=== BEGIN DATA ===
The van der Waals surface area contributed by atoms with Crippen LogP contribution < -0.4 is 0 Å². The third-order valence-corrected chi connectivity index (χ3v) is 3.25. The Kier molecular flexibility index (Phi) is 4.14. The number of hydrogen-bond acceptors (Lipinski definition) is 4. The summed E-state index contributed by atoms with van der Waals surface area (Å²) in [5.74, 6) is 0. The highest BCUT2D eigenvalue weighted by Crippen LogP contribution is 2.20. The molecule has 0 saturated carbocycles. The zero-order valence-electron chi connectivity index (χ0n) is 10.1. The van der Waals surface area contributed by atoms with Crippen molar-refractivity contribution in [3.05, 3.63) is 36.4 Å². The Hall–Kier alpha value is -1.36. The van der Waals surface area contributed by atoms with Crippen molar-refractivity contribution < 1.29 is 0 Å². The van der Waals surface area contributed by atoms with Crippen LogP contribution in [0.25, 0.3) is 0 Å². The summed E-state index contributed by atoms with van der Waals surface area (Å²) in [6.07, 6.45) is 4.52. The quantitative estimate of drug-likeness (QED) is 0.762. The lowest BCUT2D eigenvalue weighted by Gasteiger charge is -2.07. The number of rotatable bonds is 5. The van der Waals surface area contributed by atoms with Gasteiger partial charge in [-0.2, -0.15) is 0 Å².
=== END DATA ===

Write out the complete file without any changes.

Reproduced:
The van der Waals surface area contributed by atoms with Crippen LogP contribution < -0.4 is 0 Å². The third-order valence-corrected chi connectivity index (χ3v) is 3.25. The Kier molecular flexibility index (Phi) is 4.14. The number of hydrogen-bond acceptors (Lipinski definition) is 4. The summed E-state index contributed by atoms with van der Waals surface area (Å²) in [5.74, 6) is 0. The highest BCUT2D eigenvalue weighted by Crippen LogP contribution is 2.20. The molecule has 0 saturated carbocycles. The zero-order valence-electron chi connectivity index (χ0n) is 10.1. The van der Waals surface area contributed by atoms with Crippen molar-refractivity contribution in [3.05, 3.63) is 36.4 Å². The Hall–Kier alpha value is -1.36. The van der Waals surface area contributed by atoms with Crippen molar-refractivity contribution < 1.29 is 0 Å². The van der Waals surface area contributed by atoms with Crippen LogP contribution in [0.25, 0.3) is 0 Å². The summed E-state index contributed by atoms with van der Waals surface area (Å²) in [6.07, 6.45) is 4.52. The quantitative estimate of drug-likeness (QED) is 0.762. The lowest BCUT2D eigenvalue weighted by Gasteiger charge is -2.07. The number of rotatable bonds is 5. The van der Waals surface area contributed by atoms with Gasteiger partial charge in [-0.2, -0.15) is 0 Å².